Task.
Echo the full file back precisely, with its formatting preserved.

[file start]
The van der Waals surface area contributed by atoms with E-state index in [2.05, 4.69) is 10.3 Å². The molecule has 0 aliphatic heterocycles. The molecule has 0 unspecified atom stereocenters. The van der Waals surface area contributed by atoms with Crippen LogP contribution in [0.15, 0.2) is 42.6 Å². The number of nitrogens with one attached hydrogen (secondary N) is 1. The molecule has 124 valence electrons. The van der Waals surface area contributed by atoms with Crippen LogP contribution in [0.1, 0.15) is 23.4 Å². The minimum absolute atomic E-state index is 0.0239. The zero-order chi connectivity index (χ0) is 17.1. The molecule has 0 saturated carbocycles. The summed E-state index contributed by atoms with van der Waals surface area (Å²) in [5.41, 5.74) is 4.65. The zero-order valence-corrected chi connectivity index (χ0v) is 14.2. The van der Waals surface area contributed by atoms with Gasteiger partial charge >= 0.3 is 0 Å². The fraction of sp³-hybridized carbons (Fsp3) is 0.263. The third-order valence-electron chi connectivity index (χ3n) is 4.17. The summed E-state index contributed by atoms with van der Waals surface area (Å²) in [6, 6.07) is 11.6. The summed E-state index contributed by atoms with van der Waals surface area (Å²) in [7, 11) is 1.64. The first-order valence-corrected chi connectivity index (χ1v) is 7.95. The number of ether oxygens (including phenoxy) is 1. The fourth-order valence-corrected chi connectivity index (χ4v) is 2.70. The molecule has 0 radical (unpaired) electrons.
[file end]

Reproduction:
The van der Waals surface area contributed by atoms with E-state index in [2.05, 4.69) is 10.3 Å². The molecule has 0 aliphatic heterocycles. The molecule has 0 unspecified atom stereocenters. The van der Waals surface area contributed by atoms with Crippen LogP contribution in [0.15, 0.2) is 42.6 Å². The number of nitrogens with one attached hydrogen (secondary N) is 1. The molecule has 124 valence electrons. The van der Waals surface area contributed by atoms with Crippen LogP contribution in [0.1, 0.15) is 23.4 Å². The minimum absolute atomic E-state index is 0.0239. The zero-order chi connectivity index (χ0) is 17.1. The molecule has 0 saturated carbocycles. The summed E-state index contributed by atoms with van der Waals surface area (Å²) in [5.41, 5.74) is 4.65. The zero-order valence-corrected chi connectivity index (χ0v) is 14.2. The van der Waals surface area contributed by atoms with Gasteiger partial charge >= 0.3 is 0 Å². The fraction of sp³-hybridized carbons (Fsp3) is 0.263. The third-order valence-electron chi connectivity index (χ3n) is 4.17. The summed E-state index contributed by atoms with van der Waals surface area (Å²) in [6, 6.07) is 11.6. The summed E-state index contributed by atoms with van der Waals surface area (Å²) in [7, 11) is 1.64. The first-order valence-corrected chi connectivity index (χ1v) is 7.95. The number of ether oxygens (including phenoxy) is 1. The fourth-order valence-corrected chi connectivity index (χ4v) is 2.70. The molecule has 0 radical (unpaired) electrons.